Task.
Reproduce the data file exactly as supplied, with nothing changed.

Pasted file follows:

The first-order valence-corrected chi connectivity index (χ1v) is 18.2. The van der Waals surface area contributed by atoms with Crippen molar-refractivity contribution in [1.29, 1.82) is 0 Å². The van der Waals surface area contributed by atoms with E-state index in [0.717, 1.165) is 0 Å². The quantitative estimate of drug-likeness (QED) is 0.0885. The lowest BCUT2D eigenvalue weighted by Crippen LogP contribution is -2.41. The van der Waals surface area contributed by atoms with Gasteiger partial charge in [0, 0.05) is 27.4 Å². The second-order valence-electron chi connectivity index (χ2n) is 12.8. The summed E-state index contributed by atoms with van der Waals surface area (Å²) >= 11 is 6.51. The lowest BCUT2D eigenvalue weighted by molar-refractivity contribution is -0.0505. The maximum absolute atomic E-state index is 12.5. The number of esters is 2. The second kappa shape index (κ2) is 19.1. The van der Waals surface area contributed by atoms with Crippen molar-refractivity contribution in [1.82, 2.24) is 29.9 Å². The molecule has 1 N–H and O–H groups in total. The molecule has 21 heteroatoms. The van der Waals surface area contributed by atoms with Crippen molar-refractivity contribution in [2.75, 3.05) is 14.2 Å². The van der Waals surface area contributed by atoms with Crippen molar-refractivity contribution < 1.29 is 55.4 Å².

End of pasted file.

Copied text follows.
The first-order valence-corrected chi connectivity index (χ1v) is 18.2. The van der Waals surface area contributed by atoms with Crippen molar-refractivity contribution in [1.29, 1.82) is 0 Å². The van der Waals surface area contributed by atoms with E-state index in [0.717, 1.165) is 0 Å². The quantitative estimate of drug-likeness (QED) is 0.0885. The lowest BCUT2D eigenvalue weighted by Crippen LogP contribution is -2.41. The van der Waals surface area contributed by atoms with Gasteiger partial charge in [0, 0.05) is 27.4 Å². The second-order valence-electron chi connectivity index (χ2n) is 12.8. The summed E-state index contributed by atoms with van der Waals surface area (Å²) >= 11 is 6.51. The lowest BCUT2D eigenvalue weighted by molar-refractivity contribution is -0.0505. The maximum absolute atomic E-state index is 12.5. The number of esters is 2. The second kappa shape index (κ2) is 19.1. The van der Waals surface area contributed by atoms with Crippen molar-refractivity contribution in [1.82, 2.24) is 29.9 Å². The molecule has 1 N–H and O–H groups in total. The molecule has 21 heteroatoms. The van der Waals surface area contributed by atoms with Crippen molar-refractivity contribution in [2.75, 3.05) is 14.2 Å². The van der Waals surface area contributed by atoms with Crippen molar-refractivity contribution < 1.29 is 55.4 Å².